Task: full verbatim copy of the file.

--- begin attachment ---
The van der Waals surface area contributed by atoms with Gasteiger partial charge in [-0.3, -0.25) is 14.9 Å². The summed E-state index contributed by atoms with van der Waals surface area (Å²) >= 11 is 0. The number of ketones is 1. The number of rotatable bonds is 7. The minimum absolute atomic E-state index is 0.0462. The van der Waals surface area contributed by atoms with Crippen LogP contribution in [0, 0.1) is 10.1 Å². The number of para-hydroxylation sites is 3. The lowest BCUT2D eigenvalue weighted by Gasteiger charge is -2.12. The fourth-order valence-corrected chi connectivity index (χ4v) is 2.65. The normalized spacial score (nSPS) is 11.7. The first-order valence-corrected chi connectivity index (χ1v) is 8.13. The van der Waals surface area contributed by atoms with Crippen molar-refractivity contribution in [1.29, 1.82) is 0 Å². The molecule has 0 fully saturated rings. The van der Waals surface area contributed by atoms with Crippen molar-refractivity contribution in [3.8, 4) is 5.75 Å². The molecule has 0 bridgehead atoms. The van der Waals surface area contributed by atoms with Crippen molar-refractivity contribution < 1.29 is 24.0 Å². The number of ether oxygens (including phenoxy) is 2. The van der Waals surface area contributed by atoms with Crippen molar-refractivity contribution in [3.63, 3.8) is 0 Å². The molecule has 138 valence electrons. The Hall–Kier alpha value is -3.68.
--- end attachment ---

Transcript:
The van der Waals surface area contributed by atoms with Gasteiger partial charge in [-0.3, -0.25) is 14.9 Å². The summed E-state index contributed by atoms with van der Waals surface area (Å²) >= 11 is 0. The number of ketones is 1. The number of rotatable bonds is 7. The minimum absolute atomic E-state index is 0.0462. The van der Waals surface area contributed by atoms with Crippen LogP contribution in [0, 0.1) is 10.1 Å². The number of para-hydroxylation sites is 3. The lowest BCUT2D eigenvalue weighted by Gasteiger charge is -2.12. The fourth-order valence-corrected chi connectivity index (χ4v) is 2.65. The normalized spacial score (nSPS) is 11.7. The first-order valence-corrected chi connectivity index (χ1v) is 8.13. The van der Waals surface area contributed by atoms with Crippen molar-refractivity contribution in [1.29, 1.82) is 0 Å². The molecule has 0 fully saturated rings. The van der Waals surface area contributed by atoms with Crippen molar-refractivity contribution in [3.8, 4) is 5.75 Å². The molecule has 0 bridgehead atoms. The van der Waals surface area contributed by atoms with Crippen molar-refractivity contribution < 1.29 is 24.0 Å². The number of ether oxygens (including phenoxy) is 2. The van der Waals surface area contributed by atoms with Crippen molar-refractivity contribution in [3.63, 3.8) is 0 Å². The molecule has 138 valence electrons. The Hall–Kier alpha value is -3.68.